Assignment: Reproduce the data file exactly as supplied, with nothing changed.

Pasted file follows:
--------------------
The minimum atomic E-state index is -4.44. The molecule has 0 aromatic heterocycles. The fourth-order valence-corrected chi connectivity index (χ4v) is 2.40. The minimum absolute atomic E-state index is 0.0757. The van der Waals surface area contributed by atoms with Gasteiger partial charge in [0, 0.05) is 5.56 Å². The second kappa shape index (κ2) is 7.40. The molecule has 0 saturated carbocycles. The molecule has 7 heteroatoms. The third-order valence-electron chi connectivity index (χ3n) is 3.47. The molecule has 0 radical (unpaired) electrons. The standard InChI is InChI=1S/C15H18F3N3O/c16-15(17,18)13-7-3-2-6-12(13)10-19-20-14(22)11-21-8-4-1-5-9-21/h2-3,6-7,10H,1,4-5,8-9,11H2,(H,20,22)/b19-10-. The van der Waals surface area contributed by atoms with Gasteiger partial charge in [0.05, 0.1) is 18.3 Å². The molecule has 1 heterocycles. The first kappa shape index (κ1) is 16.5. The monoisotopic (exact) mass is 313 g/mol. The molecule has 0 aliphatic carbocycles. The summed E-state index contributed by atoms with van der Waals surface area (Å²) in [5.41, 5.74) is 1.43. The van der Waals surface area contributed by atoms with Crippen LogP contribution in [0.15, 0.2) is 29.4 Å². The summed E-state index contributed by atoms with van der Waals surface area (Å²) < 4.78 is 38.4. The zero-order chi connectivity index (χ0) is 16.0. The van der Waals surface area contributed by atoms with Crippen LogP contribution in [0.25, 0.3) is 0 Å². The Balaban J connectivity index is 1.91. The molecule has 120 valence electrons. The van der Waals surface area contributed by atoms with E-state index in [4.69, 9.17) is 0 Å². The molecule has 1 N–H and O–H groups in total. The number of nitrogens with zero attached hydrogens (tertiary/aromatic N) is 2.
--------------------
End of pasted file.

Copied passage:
The minimum atomic E-state index is -4.44. The molecule has 0 aromatic heterocycles. The fourth-order valence-corrected chi connectivity index (χ4v) is 2.40. The minimum absolute atomic E-state index is 0.0757. The van der Waals surface area contributed by atoms with Gasteiger partial charge in [0, 0.05) is 5.56 Å². The second kappa shape index (κ2) is 7.40. The molecule has 0 saturated carbocycles. The molecule has 7 heteroatoms. The third-order valence-electron chi connectivity index (χ3n) is 3.47. The molecule has 0 radical (unpaired) electrons. The standard InChI is InChI=1S/C15H18F3N3O/c16-15(17,18)13-7-3-2-6-12(13)10-19-20-14(22)11-21-8-4-1-5-9-21/h2-3,6-7,10H,1,4-5,8-9,11H2,(H,20,22)/b19-10-. The van der Waals surface area contributed by atoms with Gasteiger partial charge in [0.05, 0.1) is 18.3 Å². The molecule has 1 heterocycles. The first kappa shape index (κ1) is 16.5. The monoisotopic (exact) mass is 313 g/mol. The molecule has 0 aliphatic carbocycles. The summed E-state index contributed by atoms with van der Waals surface area (Å²) in [5.41, 5.74) is 1.43. The van der Waals surface area contributed by atoms with Crippen LogP contribution in [0.15, 0.2) is 29.4 Å². The summed E-state index contributed by atoms with van der Waals surface area (Å²) < 4.78 is 38.4. The zero-order chi connectivity index (χ0) is 16.0. The van der Waals surface area contributed by atoms with Crippen LogP contribution in [0.25, 0.3) is 0 Å². The Balaban J connectivity index is 1.91. The molecule has 120 valence electrons. The van der Waals surface area contributed by atoms with E-state index in [4.69, 9.17) is 0 Å². The molecule has 1 N–H and O–H groups in total. The number of nitrogens with zero attached hydrogens (tertiary/aromatic N) is 2.